It makes so much sense that “we harden or contract in the face of anger” as anger is actually totally foreign to our body’s natural makeup. And of course, the more we feel angry the harder we, and every particle of our body, become and this is what we reflect to all those around us. Is it contagious? As far as I am concerned, yes, it is.
All you have to do is watch a group of kids playing together contently and when another child joins the group in a demanding way and grabs the toys out of the hands of the others without asking it causes a ripple effect within the whole group and before you know it, they are all fighting and yelling at each other. The same goes for adults, but many times we are all too polite about how we feel and we then use all those techniques mentioned in this blog to not feel the hurt of someone acting in an angry or harsh way. The point is, that emotions are configurations of energy held within our bodies just like bacteria or viruses are configurations of molecules that enter the body. Just because the former is a nonphysical energy does not mean it does not have a direct effect on the body. Just look at how UV light can cause sunburn!
‘It may be challenging to think of emotions as being contagious as any virus, but what if they are?’ Great question, and I have noticed that if a parent has an illness or disease, the child of that parent suffers the same illness and disease not through genetics but through making the same choices.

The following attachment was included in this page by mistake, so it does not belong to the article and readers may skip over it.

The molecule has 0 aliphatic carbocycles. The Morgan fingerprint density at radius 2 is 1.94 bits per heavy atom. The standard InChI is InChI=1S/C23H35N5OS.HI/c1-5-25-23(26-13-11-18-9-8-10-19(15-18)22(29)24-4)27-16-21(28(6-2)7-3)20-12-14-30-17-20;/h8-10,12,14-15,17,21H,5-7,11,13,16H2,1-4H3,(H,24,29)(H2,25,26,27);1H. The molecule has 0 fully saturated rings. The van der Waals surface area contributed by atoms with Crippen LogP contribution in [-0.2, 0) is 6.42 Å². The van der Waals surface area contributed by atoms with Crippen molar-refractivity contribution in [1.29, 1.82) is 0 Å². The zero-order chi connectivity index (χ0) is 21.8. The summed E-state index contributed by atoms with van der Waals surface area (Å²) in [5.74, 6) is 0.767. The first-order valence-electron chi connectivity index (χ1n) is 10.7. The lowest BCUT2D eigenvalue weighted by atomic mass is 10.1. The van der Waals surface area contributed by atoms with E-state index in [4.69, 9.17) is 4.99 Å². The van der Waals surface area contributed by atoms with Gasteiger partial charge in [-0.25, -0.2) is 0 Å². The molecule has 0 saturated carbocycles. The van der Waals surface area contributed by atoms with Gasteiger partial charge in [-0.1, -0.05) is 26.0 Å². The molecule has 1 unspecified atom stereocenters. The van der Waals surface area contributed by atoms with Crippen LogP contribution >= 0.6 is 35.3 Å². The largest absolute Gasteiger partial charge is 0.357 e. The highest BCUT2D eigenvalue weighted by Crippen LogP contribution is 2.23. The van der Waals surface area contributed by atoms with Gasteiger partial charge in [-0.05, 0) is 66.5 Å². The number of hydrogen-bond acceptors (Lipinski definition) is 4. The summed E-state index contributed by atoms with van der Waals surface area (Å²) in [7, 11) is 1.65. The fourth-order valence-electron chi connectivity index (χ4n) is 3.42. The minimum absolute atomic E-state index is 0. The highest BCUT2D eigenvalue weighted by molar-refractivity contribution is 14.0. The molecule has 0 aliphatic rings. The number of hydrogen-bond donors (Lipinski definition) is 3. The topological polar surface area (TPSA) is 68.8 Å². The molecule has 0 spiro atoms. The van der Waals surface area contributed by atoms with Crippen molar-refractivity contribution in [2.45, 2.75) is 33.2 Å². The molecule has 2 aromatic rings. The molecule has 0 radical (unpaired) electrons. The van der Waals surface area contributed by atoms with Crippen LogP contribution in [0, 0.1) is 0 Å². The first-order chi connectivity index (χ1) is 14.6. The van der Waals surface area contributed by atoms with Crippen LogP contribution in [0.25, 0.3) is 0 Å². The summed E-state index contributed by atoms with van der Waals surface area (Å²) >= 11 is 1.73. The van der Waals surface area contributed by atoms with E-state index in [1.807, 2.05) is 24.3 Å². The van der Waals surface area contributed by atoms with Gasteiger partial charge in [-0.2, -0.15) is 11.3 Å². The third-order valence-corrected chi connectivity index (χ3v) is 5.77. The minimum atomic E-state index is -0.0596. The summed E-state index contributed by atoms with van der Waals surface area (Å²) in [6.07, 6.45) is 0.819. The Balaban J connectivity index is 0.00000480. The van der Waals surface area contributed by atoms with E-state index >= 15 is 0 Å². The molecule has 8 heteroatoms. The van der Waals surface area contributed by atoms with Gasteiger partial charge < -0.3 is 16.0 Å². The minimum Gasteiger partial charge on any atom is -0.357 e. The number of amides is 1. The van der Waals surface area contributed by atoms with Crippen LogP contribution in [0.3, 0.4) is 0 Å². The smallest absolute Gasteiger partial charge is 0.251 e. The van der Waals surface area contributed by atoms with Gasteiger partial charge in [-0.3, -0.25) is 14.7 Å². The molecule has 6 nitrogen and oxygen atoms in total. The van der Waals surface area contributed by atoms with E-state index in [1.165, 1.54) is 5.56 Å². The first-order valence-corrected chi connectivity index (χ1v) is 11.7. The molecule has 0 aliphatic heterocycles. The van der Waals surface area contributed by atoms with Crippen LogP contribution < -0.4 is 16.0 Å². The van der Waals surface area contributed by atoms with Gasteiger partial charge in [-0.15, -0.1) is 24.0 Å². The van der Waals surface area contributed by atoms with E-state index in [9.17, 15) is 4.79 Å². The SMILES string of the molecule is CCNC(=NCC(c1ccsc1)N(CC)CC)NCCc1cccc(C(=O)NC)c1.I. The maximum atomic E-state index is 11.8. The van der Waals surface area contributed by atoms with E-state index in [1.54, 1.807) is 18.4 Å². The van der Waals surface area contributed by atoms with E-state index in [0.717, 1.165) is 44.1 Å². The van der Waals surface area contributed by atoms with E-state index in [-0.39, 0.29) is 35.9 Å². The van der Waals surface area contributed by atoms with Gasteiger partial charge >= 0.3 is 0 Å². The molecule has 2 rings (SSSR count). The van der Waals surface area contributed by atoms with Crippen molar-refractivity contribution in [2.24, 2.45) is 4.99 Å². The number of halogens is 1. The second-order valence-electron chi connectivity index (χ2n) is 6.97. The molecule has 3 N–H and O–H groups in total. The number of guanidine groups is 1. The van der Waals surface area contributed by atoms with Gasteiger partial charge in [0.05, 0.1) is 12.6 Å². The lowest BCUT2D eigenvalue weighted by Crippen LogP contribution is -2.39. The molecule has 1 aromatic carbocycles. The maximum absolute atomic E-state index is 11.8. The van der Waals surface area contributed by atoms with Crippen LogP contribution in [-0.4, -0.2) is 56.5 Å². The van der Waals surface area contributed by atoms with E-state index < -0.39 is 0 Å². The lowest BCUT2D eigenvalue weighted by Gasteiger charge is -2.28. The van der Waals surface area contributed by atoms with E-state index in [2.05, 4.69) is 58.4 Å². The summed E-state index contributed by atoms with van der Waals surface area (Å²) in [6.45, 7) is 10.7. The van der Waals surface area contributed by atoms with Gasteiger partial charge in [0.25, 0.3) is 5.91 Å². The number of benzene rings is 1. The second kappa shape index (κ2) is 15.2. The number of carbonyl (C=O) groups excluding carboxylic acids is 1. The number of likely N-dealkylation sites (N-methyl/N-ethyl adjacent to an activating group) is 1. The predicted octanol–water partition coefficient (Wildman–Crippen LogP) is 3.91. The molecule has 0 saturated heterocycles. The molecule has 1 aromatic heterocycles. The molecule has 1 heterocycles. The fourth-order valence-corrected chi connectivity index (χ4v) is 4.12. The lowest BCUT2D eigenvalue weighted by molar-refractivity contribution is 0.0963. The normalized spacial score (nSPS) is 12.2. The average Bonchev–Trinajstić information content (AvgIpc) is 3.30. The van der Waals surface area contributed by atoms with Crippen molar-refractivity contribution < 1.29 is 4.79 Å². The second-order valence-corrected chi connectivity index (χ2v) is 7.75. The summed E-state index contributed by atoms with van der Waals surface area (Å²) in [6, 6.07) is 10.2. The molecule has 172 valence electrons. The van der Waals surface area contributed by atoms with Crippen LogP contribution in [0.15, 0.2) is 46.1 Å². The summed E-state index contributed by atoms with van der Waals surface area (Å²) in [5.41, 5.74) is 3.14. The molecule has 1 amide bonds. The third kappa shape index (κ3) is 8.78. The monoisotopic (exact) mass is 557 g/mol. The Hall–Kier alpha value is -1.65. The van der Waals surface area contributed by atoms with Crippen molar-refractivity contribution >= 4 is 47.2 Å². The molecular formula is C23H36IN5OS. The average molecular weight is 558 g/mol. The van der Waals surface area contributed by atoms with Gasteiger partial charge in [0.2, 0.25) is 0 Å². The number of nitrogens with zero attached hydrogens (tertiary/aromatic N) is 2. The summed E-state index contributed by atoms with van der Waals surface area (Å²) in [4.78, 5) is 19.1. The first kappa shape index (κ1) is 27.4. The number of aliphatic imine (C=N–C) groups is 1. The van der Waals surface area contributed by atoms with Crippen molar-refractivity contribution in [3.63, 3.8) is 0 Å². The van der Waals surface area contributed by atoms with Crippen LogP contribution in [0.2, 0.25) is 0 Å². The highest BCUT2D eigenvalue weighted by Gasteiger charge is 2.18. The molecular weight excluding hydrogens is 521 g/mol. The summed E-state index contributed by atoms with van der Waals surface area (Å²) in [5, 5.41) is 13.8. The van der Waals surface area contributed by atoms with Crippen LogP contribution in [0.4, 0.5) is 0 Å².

It is as if the human psyche is an instrument laid bare for whoever so chooses to play out whatever it is they want to play out… Whether it be manipulation in the media, music scores from films that take us high and take us low… what we need is to be able to step back and feel our deep connection and the freedom that comes from this.
Fascinating. Indeed, if we see someone in anger, and sympathise or absorb what is going on in them, we would be definitely affected by it. And thanks to Universal Medicine, I know how observing instead of absorbing keeps me detached from what goes on outside while I stay with myself – this is very much a work in progress, but I know it to be true. So this makes me wonder – how can that ‘observe and not absorb’ be applied in physiological form? Maybe the answer is in its refinement. Who knows? I only need to keep trying.
Learning to be in the sea of emotions that swirl around us all the time without absorbing the impact of them is something that I found impossible until I attended Universal Medicine presentations and learnt I had a choice in whether I just observed the emotions in others or chose to absorb them with devastating effects on my mental and physical wellbeing. Working in an intense environment I am given multiple opportunities every day to go there or not and it is down to the choices I make from the moment I wake up whether I am able to stay with me and not get affected or not and also choosing to go Ooops when I make a non-loving choice and not wallow in the contagious emotions and choose to move in a way that reconnects me so that my body is supported through the rest of the day.